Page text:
As a result of the operational changes that Citigroup implemented during 2008 and 2009, the company’s operating expenses declined by $10.9 billion over the two-year period ended Dec. 31, 2009.
Separately, the company improved its financial condition substantially over that two-year period, with its Tier 1 Capital Ratio rising to 11.7 percent during the year ended Dec. 31, 2009, from 7.1 percent at the end of 2007. That’s a substantial improvement, considering the fact that U.S. bank regulators require commercial banks to have a Tier 1 Capital Ratio of just 4 percent.
Those same regulators consider banks that have a Tier 1 capital ratio equal to or greater than 6 percent to be well-capitalized. Tier 1 Capital Ratios are computed by dividing a bank’s shareholders' equity by the bank’s primary assets, such as its total loans outstanding.
Citigroup also made substantial improvements to its short-term liquidity during that period by lengthening the maturity structure of its liabilities, increasing its balances of cash and highly liquid securities, and growing its deposit base, as well as by raising substantial amounts of equity capital. As a result of those improvements, the company’s structural liquidity, which is defined as deposits, long-term debt and equity as a percentage of a bank’s total assets, grew to 73 percent at the end of 2009 from 63 percent at the end of 2007.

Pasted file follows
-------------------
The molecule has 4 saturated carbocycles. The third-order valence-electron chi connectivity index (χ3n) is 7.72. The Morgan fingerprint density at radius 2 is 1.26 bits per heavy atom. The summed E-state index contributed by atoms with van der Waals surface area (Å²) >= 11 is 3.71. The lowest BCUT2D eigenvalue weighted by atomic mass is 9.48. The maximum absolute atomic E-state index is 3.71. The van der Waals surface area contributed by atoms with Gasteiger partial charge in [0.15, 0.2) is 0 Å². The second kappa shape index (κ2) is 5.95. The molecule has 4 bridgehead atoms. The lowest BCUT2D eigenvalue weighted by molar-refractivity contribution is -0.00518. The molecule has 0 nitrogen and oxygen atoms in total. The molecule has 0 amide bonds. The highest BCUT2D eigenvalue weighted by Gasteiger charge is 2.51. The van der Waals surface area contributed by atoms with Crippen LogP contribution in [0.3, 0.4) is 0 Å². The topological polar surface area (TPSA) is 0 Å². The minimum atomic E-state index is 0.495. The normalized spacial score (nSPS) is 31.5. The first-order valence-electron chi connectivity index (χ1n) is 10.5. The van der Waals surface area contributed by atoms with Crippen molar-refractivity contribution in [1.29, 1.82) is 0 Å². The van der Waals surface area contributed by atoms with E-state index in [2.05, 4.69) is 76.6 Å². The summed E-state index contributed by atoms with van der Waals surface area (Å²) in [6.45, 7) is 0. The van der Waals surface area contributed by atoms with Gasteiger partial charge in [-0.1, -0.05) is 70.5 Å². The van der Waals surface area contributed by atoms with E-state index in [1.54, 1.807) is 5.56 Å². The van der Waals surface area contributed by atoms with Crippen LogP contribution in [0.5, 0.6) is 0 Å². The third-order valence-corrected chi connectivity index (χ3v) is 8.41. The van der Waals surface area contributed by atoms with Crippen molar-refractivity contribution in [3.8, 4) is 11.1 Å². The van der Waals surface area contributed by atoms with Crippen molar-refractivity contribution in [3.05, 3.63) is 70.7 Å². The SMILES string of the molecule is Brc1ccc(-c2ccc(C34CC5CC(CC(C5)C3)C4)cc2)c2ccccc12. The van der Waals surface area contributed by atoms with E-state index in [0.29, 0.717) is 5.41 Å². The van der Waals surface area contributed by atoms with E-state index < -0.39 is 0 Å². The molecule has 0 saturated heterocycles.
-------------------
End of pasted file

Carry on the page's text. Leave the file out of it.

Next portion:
During 2010, Citigroup continued to implement its turnaround plan, with an emphasis on growing and investing in its core Citicorp businesses and reducing its operations in the company’s Citi Holdings division.
As a result of the positive restructuring activities that Citigroup implemented during 2008 and 2009, the company returned to profitability during 2010, reporting a $10.6 billion net profit (35 cents per diluted share) for the year ended Dec. 31, 2010. That compares to losses of $6.39 and 76 cents per diluted share for the years ended Dec. 31, 2007 and Dec. 31, 2009, respectively.
Citigroup also continued to improve its Tier 1 Capital Ratio during 2010, with that ratio rising to 12.9 percent as of Dec. 31, 2010, from 11.7 percent during the prior year.
With limited exposure to the problematic European debt situation, and the company expecting to lose substantially less money this year on its non-performing loans — loans that Citigroup made to its customers that are not repaid — Citigroup expects to grow its earnings per diluted share to approximately $3.89 for the year ending Dec. 31, 2011, from $3.50 for the year ended Dec. 31, 2010.
Looking forward, I expect Citigroup to continue to increase its earnings during the year ahead, as my research indicates that economic conditions in most regions of the world will improve and that the pace of worldwide economic growth will accelerate during 2012.
With Citigroup’s stock currently trading at a low level in relation to the company’s expected three- to five-year growth rate, my research indicates that now is a good time to establish a position in this stock.
Note: The author of this article owns shares of Citigroup.
About the Author: David Frazier